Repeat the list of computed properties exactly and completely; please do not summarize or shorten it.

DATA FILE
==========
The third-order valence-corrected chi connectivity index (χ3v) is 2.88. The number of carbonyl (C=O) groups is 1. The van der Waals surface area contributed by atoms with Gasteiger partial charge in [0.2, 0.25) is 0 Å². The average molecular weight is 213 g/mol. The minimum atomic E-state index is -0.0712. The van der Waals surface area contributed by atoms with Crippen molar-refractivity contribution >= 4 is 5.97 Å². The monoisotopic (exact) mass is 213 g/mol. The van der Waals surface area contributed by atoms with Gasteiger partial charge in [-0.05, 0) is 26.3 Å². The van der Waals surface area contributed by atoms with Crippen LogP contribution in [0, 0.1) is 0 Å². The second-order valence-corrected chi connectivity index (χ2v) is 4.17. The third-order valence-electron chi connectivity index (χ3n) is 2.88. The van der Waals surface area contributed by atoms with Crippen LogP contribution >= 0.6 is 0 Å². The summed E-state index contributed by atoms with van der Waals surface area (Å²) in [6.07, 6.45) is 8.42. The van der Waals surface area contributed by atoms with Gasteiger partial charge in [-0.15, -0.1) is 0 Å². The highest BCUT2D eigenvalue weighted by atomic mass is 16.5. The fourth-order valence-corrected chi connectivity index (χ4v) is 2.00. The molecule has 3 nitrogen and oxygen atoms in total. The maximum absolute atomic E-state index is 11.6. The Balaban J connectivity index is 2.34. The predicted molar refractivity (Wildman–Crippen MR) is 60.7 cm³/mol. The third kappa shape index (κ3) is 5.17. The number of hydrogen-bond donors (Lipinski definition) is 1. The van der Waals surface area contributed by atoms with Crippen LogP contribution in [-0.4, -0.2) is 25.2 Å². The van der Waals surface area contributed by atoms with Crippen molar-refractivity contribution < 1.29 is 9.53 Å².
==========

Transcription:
The third-order valence-corrected chi connectivity index (χ3v) is 2.88. The number of carbonyl (C=O) groups is 1. The van der Waals surface area contributed by atoms with Gasteiger partial charge in [0.2, 0.25) is 0 Å². The average molecular weight is 213 g/mol. The minimum atomic E-state index is -0.0712. The van der Waals surface area contributed by atoms with Crippen molar-refractivity contribution >= 4 is 5.97 Å². The monoisotopic (exact) mass is 213 g/mol. The van der Waals surface area contributed by atoms with Gasteiger partial charge in [-0.05, 0) is 26.3 Å². The van der Waals surface area contributed by atoms with Crippen LogP contribution in [0, 0.1) is 0 Å². The second-order valence-corrected chi connectivity index (χ2v) is 4.17. The third-order valence-electron chi connectivity index (χ3n) is 2.88. The van der Waals surface area contributed by atoms with Crippen LogP contribution >= 0.6 is 0 Å². The summed E-state index contributed by atoms with van der Waals surface area (Å²) in [6.07, 6.45) is 8.42. The van der Waals surface area contributed by atoms with Gasteiger partial charge in [-0.15, -0.1) is 0 Å². The highest BCUT2D eigenvalue weighted by atomic mass is 16.5. The fourth-order valence-corrected chi connectivity index (χ4v) is 2.00. The molecule has 3 nitrogen and oxygen atoms in total. The maximum absolute atomic E-state index is 11.6. The Balaban J connectivity index is 2.34. The predicted molar refractivity (Wildman–Crippen MR) is 60.7 cm³/mol. The third kappa shape index (κ3) is 5.17. The number of hydrogen-bond donors (Lipinski definition) is 1. The van der Waals surface area contributed by atoms with Crippen LogP contribution in [-0.4, -0.2) is 25.2 Å². The van der Waals surface area contributed by atoms with Crippen molar-refractivity contribution < 1.29 is 9.53 Å².